The third test was a kind of contest between the dowser and a team of hydrogeologists. The scientific team, about whom we are told nothing significant, studied an area and picked 14 places to drill. The dowser then went over the same area after the scientific team had made their choices, and he picked 7 sites to drill. (Why they did not both pick the same number of sites is not explained.) A site yielding 100 liters per minute was considered good. The hydrogeologists hit three good sources; the dowser hit six. Clearly, the dowser won the contest. This test does not prove anything about dowsing, however. Nevertheless, I think Herr Schröter should knock on James Randi's door and be allowed to prove his paranormal powers under controlled conditions. If he is as good as he and Betz say he is, he should walk away a very rich man.

Betz has written a very long report, which is little more than a testimonial to the paranormal dowsing powers of Herr Schröter and a reiteration of the claims made for the Barn study. He would have done better to have set up a controlled, double-blind experiment with the dowser, one which does not allow the dowser himself to determine the conditions of the experiment and one which did not have as many uncontrollable variables as those rampant in the ten-year project.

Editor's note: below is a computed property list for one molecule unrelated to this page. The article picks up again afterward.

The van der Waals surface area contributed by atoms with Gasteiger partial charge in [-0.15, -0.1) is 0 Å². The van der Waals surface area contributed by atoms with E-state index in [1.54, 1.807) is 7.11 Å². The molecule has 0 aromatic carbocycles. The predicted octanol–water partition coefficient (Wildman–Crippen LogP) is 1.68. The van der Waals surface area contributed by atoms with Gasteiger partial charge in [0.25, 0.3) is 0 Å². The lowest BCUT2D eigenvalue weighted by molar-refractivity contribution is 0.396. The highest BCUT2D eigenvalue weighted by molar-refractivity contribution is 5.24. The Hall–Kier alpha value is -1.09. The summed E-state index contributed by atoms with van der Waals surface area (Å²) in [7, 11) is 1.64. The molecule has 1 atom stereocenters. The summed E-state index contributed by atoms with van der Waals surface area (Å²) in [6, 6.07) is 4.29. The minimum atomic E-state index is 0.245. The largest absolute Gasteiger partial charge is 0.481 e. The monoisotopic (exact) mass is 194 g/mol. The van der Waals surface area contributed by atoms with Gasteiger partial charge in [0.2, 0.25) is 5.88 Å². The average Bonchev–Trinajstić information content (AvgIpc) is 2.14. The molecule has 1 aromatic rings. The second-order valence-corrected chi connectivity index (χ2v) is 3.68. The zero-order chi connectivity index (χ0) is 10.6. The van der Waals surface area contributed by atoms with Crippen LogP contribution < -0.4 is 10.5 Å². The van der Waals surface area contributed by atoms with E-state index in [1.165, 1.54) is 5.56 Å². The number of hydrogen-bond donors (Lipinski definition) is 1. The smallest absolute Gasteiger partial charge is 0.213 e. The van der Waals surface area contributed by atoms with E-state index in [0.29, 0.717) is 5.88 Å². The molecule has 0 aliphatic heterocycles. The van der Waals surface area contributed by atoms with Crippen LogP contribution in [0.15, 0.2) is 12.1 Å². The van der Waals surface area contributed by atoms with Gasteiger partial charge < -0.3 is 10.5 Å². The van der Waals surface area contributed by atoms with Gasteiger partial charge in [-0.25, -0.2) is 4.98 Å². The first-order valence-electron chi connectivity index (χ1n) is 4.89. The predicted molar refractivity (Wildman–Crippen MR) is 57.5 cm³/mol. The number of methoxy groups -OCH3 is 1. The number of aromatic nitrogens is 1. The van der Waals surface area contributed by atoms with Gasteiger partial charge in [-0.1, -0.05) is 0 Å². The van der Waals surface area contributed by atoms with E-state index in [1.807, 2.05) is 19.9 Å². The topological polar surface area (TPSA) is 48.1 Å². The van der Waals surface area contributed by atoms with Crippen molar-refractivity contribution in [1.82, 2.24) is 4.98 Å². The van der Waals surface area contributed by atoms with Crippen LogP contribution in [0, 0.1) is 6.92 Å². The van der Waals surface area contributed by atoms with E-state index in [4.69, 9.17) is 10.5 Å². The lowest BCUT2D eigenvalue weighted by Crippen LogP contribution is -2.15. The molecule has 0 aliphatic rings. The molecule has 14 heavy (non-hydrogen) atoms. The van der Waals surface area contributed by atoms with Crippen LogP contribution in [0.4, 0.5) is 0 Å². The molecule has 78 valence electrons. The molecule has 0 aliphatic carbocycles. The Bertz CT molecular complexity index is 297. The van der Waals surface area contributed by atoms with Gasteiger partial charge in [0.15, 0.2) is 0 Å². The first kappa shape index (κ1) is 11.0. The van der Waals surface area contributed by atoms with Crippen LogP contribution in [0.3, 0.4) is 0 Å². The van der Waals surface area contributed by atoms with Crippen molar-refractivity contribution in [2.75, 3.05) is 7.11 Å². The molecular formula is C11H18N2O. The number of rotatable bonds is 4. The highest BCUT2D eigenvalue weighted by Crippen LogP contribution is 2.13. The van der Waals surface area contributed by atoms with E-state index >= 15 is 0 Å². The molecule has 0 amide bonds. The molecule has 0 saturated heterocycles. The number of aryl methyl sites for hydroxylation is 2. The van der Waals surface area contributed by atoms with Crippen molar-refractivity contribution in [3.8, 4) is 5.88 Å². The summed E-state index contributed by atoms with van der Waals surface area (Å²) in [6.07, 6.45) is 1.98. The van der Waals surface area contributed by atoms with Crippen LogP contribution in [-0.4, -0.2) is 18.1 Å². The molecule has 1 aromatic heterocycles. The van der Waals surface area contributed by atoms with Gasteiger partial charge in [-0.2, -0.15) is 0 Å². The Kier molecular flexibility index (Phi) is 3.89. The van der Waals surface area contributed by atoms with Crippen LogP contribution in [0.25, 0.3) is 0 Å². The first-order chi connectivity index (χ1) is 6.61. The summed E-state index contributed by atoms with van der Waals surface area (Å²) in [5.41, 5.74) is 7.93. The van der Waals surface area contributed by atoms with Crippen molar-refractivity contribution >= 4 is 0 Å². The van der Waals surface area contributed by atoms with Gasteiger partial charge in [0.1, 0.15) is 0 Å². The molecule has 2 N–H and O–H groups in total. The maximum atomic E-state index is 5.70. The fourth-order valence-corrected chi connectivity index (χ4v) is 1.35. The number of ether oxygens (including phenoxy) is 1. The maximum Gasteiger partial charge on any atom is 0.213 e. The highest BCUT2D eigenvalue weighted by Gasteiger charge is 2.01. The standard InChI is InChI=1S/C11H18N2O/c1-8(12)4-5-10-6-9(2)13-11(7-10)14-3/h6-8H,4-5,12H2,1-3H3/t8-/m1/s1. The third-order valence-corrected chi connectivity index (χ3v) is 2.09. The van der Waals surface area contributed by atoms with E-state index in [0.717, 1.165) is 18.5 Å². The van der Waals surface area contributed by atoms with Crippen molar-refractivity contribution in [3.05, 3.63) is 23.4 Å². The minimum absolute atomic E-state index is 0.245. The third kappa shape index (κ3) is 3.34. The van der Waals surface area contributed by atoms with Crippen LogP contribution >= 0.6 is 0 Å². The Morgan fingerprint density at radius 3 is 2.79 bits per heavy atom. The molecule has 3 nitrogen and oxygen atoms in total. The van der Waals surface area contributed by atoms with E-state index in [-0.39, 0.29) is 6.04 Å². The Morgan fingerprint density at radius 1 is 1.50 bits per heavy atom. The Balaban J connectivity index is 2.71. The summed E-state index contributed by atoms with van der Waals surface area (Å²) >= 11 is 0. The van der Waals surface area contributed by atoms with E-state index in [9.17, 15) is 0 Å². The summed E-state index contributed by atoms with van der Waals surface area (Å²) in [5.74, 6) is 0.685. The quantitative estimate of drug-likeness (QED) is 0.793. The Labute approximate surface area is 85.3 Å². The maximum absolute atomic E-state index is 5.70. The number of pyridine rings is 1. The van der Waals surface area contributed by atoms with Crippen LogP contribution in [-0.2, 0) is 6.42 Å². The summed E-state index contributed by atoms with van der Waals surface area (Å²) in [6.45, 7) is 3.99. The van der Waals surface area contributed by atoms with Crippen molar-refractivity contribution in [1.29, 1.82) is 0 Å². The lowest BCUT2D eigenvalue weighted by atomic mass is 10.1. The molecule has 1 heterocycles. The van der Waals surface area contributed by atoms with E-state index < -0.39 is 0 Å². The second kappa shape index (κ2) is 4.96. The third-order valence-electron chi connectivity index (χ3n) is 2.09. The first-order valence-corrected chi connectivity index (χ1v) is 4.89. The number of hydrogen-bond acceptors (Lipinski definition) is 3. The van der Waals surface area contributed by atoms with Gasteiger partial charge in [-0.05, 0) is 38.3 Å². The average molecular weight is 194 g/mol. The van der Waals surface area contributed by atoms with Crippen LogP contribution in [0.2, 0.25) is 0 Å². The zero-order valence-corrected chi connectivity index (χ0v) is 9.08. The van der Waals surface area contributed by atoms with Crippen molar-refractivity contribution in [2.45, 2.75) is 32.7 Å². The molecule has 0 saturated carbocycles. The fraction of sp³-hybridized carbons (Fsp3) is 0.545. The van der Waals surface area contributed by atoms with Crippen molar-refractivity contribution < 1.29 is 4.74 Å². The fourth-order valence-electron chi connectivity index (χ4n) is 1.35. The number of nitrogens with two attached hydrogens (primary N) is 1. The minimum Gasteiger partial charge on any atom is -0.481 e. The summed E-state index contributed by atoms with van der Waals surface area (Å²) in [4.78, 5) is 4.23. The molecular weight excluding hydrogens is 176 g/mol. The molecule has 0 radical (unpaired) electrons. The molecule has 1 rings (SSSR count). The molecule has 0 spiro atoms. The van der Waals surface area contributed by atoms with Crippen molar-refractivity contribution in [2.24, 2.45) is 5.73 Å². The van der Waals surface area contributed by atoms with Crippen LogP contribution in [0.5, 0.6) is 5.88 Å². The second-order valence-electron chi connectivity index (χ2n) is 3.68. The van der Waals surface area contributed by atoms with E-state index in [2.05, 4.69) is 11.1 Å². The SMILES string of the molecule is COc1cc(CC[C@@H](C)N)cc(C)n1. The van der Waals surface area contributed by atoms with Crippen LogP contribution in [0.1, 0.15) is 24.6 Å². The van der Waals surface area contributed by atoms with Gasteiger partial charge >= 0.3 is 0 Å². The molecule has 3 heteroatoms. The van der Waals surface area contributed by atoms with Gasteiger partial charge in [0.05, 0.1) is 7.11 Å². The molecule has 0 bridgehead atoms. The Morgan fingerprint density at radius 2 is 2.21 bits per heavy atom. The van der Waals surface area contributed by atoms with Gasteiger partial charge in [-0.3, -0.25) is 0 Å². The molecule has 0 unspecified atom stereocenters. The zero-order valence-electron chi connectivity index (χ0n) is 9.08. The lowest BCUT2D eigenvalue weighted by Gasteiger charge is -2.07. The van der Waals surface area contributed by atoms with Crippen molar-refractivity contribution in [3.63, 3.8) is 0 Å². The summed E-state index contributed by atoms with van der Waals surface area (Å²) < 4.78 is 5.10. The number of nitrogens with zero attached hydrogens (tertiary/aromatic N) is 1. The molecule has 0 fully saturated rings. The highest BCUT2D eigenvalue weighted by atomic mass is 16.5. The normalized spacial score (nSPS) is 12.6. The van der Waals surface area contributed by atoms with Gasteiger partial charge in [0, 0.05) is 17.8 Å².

See related entries on divination, feng shui, geomancy and ley lines.

further reading

reader comments


Enright, J. T. "Dowsers Lost in a Barn." Naturwissenschaften, 83(6):275-277, 6/1996.

Enright, J. T. "Water Dowsing: the Scheunen Experiments," Naturwissenschaften, 82(8):360-369, 8/1995.

Feder, Kenneth L. Frauds, Mysteries and Myths, ch. 3, (Mountain View, California: Mayfield Publishing Co., 1990). $15.96

Gardner, Martin. Fads and Fallacies in the Name of Science (New York: Dover Publications, Inc., 1957), ch. 9.

Hyman, Ray.. "Dowsing," in The Encyclopedia of the Paranormal edited by Gordon Stein (Buffalo, N.Y.: Prometheus Books, 1996) pp. 222-233. $104.96

Randi, James. An Encyclopedia of Claims, Frauds, and Hoaxes of the Occult and Supernatural (N.Y.: St. Martin's Press, 1995). $11.96

Randi, James. Flim-Flam! (Buffalo, New York: Prometheus Books,1982), especially chapters 10 and 13.

Vogt, Evon and Ray Hyman. Water Witching U.S.A. 2nd ed. (Chicago: University of Chicago Press, 1979).

©copyright 1998
Robert Todd Carroll

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Last updated 11/21/98